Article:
Poetry

Poetry

Parable

Maker of galaxies, at latest count
Billions! And who can say that our Big Bang
Was not preceded, from your primal fount
By other billions, while the angels sang?
Then shall we take the word of a great Jew,
That one child is more precious in your sight
Than all the rocks in all the worlds you view,
And loyal anima is your delight?
Maker of galaxies, how then weigh out
A small Iraqi eye, terror-suffused,
Against the marvels you have brought about,
Why are your little children so abused?
“Not bread, not miracles, not use of power,”
So your Son said. We must await your hour.



Labors of love

Spring did not officially arrive
until two this afternoon,
or so the weatherspinner had informed us,
so that when, at morning prayer,
my still wintered words were interrupted
by a pair of honking calls,
I laughed aloud
to think that my Canadian neighbors
of several springtimes had beaten nature’s clock
by seven hours and more to seek
their customary lot along the creek
for hatching this year’s brood.

Minutes later—the creed
and half a prayer, no less—
and their first raucous pass to reconnoitre
was followed by the splashdown run,
low now across our deck
and through the clustered trees
onto that quiet pool stretching above the rapids
where, over the next few days, they will be joined,
most likely, by a familiar pair of mallard ducks
who share their taste in shoreline real estate.
Meanwhile a red-tailed hawk
orbits high aloft
in leisurely anticipation.





Emancipation?

Many fields, many treasures, many pearls
(One chosen). Here, fish netted, many kinds,
But singularity is not the point,
The point is, good are kept, and bad destroyed.
Are these the gentle Galilean’s words?
If so, a strange form of gentility:
The angels throw the evil in the fire,
And there is weeping and gnashing of teeth.
O, how we twist and turn and rationalize,
Assured Matthew was victim of his time,
And heaven’s kingdom never need be forced,
And “way that leads to life” is easy, smooth.
Shall we amend, then, the Apostles’ Creed:
“To judge the quick and dead”? This we don’t need.



Any day's light

The water lilies laugh, though not
Unkindly. I miss it every day:
First their opening, then their closing.
I am the small joke of flowers, not that I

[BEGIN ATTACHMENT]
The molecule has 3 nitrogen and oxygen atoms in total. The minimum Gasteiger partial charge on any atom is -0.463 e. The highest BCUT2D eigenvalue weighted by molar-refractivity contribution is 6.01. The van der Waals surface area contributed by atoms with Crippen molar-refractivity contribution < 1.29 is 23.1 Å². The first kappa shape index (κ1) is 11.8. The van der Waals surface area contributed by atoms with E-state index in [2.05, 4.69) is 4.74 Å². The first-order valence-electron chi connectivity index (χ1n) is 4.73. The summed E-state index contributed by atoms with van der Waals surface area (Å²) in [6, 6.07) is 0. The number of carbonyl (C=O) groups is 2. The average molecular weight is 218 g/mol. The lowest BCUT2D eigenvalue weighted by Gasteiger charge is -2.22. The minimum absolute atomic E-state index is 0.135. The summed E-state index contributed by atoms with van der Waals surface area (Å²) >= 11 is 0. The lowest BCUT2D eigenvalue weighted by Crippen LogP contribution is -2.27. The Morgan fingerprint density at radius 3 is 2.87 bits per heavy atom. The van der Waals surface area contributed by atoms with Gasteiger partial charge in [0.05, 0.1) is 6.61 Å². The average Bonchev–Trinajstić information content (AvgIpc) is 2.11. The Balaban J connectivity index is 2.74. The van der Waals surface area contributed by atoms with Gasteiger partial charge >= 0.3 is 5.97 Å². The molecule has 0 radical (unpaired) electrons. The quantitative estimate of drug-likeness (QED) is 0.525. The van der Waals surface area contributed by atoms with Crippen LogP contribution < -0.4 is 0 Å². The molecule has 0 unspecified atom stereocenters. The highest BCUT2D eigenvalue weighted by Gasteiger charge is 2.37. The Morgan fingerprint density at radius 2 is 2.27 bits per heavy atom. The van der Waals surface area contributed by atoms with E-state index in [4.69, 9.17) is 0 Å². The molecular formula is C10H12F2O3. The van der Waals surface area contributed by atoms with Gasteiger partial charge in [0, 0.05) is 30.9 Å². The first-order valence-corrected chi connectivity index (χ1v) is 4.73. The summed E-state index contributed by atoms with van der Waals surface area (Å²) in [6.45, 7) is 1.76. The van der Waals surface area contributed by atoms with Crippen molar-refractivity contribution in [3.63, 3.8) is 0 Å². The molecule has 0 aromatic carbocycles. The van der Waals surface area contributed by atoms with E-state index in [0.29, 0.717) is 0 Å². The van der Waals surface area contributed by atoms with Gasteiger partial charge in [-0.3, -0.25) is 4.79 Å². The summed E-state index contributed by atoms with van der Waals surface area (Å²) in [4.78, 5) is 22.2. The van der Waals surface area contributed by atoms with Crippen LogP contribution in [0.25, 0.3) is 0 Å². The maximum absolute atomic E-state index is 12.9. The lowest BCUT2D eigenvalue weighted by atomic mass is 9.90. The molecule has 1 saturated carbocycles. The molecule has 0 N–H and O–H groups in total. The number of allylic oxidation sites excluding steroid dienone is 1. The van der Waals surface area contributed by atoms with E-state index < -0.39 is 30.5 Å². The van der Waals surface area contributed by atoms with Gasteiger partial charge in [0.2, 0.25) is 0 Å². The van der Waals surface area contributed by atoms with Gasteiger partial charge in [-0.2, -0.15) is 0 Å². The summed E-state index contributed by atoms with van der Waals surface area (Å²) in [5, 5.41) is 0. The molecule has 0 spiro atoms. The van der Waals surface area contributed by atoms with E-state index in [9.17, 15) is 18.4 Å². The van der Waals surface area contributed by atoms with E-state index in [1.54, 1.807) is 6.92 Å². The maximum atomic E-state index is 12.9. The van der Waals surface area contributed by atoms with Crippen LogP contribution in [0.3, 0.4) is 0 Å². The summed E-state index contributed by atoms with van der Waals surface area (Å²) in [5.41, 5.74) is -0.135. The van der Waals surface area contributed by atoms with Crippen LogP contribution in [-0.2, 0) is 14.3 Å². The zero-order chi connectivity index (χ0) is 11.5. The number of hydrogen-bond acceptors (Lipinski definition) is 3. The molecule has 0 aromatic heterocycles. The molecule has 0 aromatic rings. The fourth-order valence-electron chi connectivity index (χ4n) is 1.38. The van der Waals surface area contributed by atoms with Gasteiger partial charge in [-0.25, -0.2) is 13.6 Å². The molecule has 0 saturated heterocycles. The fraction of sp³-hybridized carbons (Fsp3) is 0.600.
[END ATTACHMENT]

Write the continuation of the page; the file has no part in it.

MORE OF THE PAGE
Mind, though I’m looking for some guidance
In return. After all, I am like
Them, needing light but not built for
Too much of it. But unlike me,

They know when and how to quit, to close up
Shop and consider, in their pleasant,
Shuttered rooms, what the poured-down
Light of any day reveals.







Seeing the Word

Isaiah saw the Word?
I look up from Writ and am at first just—interested.
How to see something spoken?

And yet one needs to think,
and perhaps I’ve done so, of Word as more than Speech.
I remember that the death

of beloved Uncle Peter
left me, who had adored him, unable to rid
my mouth of a clenching dryness.

It was hopeless cold, and I not alone,
I’d bet, in fear that our notions of redemption
would suddenly turn fiction,

betraying their comfortable weft
as of the exact material of the emperor’s
famous clothes; that we’d make,

despite our self-regard,
fast plans to bulwark each other—and then forget them.
Or rather simply ignore them,

sensing that they’d gone useless. . . .
And it’s true that we’ve all of us scrambled, and shuffled, and worried!
Money. Our kids’ educations.

How they’ll fare in the end.
The kids, that is. And yet, by service’s end,
our “fictions” regathered themselves—

Jerusalem! Jerusalem! Jerusalem!—

as if Peter had risen, spoken,
even if by all measure he was silent,
his ashes down in that box

and the topsoil loaded upon it.
We could see he had spoken, and not in mere abstractions,
though abstractions there were:

Honesty. Decency. Humor.

Less those, though, than his ancient barn-red dory,
the one that he named “Sea Cow,”

which rode Champlain again,
and the yuk-yuk-yuk of his laughter (by the living God,
he did go yuk-yuk-yuk!)

sounding along the sandstone
walls, and, yes, though we shivered, though ashes lay silent,
we heard his handsome face

and the way till his 95th year
he spread his arms in love and welcome and grace
and died in a fitting peace.

His sounds glowed over the mountains
to westward, like soft huge garments we might pull over
ourselves before we found sleep.